Daily Archives: May 13, 2009

top five: ya novels

I am an English major and a librarian, which means I am really into books. I am also incredibly immature, which means that even though I am a legal adult and could probably buy a firearm in the state of Nevada if I wanted to, I really like YA novels. Riese and Green just did a whole bit on this over at Autostraddle, and they are obvs better at it than me, but I am sticking with the theme and talking about my top five YA novels from then and now.

Echo by Francesca Lia Block. If you know me, and know Francesca Lia Block, then it will be obvious that I was obsessed with her from about the age of 13 to, well, now. This is the best, no question. It has everything a fantasy-oriented gay teen could want; angels and vampires and pretty girls you meet in bars and some excellent symbolism done with delicious-sounding fruit (ex. blood oranges, blueberries) and wonderful characterization and oh goodness I could go on. I mean, you kind of have to be into Block’s whole conceptual thing to like this, but I don’t think that’s hard to do.

The Absolutely True Diary of a Part-Time Indian by Sherman Alexie. This is one of the ones I actually read as a grownup and still really enjoyed. It’s written as the first-person diary of a teenage boy, and as such it is kind of self-indulgent and dramatic and focuses a little too much on watching the girls volleyball team practice. But that is all part of its charm! The combination of small, universal teenage insecurities (oh man, I want to date that pretty popular white girl so bad!) and huge, crushing problems that are way bigger than one small boy (my dad’s alcoholic best friend died when he crashed his motorcycle while driving drunk, we couldn’t afford any presents at christmas so my dad went binge drinking instead, that pretty popular white girl’s dad is really fucking racist) is what makes it work. It’s kind of semi-autobiographical, which is great for me because I kind of like Sherman Alexie a lot. He is funny! The only parts I didn’t like where the romance-y bits; the girl he dates is way out of his league and I found it hard to believe they ended up together, also she is pretty shallow and uninteresting. Oh well!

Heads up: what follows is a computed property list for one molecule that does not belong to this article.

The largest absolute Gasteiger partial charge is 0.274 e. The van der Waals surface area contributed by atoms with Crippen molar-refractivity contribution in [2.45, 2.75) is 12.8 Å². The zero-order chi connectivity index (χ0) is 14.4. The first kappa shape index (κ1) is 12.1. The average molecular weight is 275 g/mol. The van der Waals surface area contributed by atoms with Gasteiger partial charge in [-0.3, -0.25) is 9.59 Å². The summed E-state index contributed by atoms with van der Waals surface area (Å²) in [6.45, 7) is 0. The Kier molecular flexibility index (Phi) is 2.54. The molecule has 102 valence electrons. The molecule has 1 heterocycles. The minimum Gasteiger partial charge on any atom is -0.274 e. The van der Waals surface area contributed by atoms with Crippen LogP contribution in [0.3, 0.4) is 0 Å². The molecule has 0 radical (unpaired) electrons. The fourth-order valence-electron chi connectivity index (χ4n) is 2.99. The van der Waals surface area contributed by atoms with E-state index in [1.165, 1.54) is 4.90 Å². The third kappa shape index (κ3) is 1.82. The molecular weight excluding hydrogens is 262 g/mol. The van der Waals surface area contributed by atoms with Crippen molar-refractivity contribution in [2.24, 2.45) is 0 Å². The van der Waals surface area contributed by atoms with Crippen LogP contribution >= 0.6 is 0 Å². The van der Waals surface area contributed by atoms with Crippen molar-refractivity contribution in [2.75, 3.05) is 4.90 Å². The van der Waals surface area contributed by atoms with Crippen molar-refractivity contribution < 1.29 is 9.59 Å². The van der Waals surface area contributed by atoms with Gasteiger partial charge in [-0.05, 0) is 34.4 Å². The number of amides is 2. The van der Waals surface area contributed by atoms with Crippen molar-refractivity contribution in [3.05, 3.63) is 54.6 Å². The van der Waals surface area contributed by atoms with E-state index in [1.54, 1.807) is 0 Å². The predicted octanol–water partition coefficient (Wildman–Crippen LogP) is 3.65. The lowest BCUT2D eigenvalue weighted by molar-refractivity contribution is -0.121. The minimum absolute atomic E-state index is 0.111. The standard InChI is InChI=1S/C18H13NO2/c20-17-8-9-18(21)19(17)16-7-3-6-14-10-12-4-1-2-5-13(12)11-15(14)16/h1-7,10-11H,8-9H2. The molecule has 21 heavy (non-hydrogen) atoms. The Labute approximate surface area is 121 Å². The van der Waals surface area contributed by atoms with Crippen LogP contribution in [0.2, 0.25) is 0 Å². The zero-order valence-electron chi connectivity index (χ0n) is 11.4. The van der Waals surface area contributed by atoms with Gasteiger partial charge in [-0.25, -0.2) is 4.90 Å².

Empress of the World by Sara Ryan. This one is totally gay, guys. Which is why it got reviewed on Autostraddle, and also part of why I liked it. But what I think I liked most was how much respect the author gives to her teenage characters; they are allowed to be actual people,with a lot of emotional depth and nuance, who solve their problems in mature and adult ways instead of crying and writing sad poetry. They were smart (like, at-a-gifted-kids-summer-camp smart) and strong and it was really nice to read a book that thought of teenagers the way that I thought of myself. I think this is one of those books that may not be 100% as enjoyable to read now that I’m older, but still maybe like 80%! Try it out.